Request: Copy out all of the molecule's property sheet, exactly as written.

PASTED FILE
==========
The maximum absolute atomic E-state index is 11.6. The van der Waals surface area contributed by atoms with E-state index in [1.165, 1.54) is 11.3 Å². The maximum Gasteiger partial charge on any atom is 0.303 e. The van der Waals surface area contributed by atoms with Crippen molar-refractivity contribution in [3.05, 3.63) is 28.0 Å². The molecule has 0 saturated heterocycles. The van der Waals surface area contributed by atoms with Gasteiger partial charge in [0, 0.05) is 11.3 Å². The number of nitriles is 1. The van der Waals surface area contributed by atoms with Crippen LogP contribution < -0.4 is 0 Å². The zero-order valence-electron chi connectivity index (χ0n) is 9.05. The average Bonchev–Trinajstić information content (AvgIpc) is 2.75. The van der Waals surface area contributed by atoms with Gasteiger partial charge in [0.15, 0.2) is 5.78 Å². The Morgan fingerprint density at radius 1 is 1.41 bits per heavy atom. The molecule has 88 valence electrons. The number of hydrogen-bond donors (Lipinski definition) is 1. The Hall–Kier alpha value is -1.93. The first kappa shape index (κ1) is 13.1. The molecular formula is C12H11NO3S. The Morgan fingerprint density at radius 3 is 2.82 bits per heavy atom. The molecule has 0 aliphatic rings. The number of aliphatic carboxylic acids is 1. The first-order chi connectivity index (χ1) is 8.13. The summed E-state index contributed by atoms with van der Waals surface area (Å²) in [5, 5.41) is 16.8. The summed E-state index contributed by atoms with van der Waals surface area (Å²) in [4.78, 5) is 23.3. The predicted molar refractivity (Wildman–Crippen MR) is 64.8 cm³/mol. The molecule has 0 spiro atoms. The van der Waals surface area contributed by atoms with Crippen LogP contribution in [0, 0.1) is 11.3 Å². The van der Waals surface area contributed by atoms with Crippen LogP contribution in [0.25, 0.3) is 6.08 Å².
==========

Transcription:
The maximum absolute atomic E-state index is 11.6. The van der Waals surface area contributed by atoms with E-state index in [1.165, 1.54) is 11.3 Å². The maximum Gasteiger partial charge on any atom is 0.303 e. The van der Waals surface area contributed by atoms with Crippen molar-refractivity contribution in [3.05, 3.63) is 28.0 Å². The molecule has 0 saturated heterocycles. The van der Waals surface area contributed by atoms with Gasteiger partial charge in [0, 0.05) is 11.3 Å². The number of nitriles is 1. The van der Waals surface area contributed by atoms with Crippen LogP contribution < -0.4 is 0 Å². The zero-order valence-electron chi connectivity index (χ0n) is 9.05. The average Bonchev–Trinajstić information content (AvgIpc) is 2.75. The van der Waals surface area contributed by atoms with Gasteiger partial charge in [0.15, 0.2) is 5.78 Å². The Morgan fingerprint density at radius 1 is 1.41 bits per heavy atom. The molecule has 88 valence electrons. The number of hydrogen-bond donors (Lipinski definition) is 1. The Hall–Kier alpha value is -1.93. The first kappa shape index (κ1) is 13.1. The molecular formula is C12H11NO3S. The Morgan fingerprint density at radius 3 is 2.82 bits per heavy atom. The molecule has 0 aliphatic rings. The number of aliphatic carboxylic acids is 1. The first-order chi connectivity index (χ1) is 8.13. The summed E-state index contributed by atoms with van der Waals surface area (Å²) in [5, 5.41) is 16.8. The summed E-state index contributed by atoms with van der Waals surface area (Å²) in [4.78, 5) is 23.3. The predicted molar refractivity (Wildman–Crippen MR) is 64.8 cm³/mol. The molecule has 0 spiro atoms. The van der Waals surface area contributed by atoms with Crippen LogP contribution in [0, 0.1) is 11.3 Å². The van der Waals surface area contributed by atoms with Crippen LogP contribution in [0.25, 0.3) is 6.08 Å².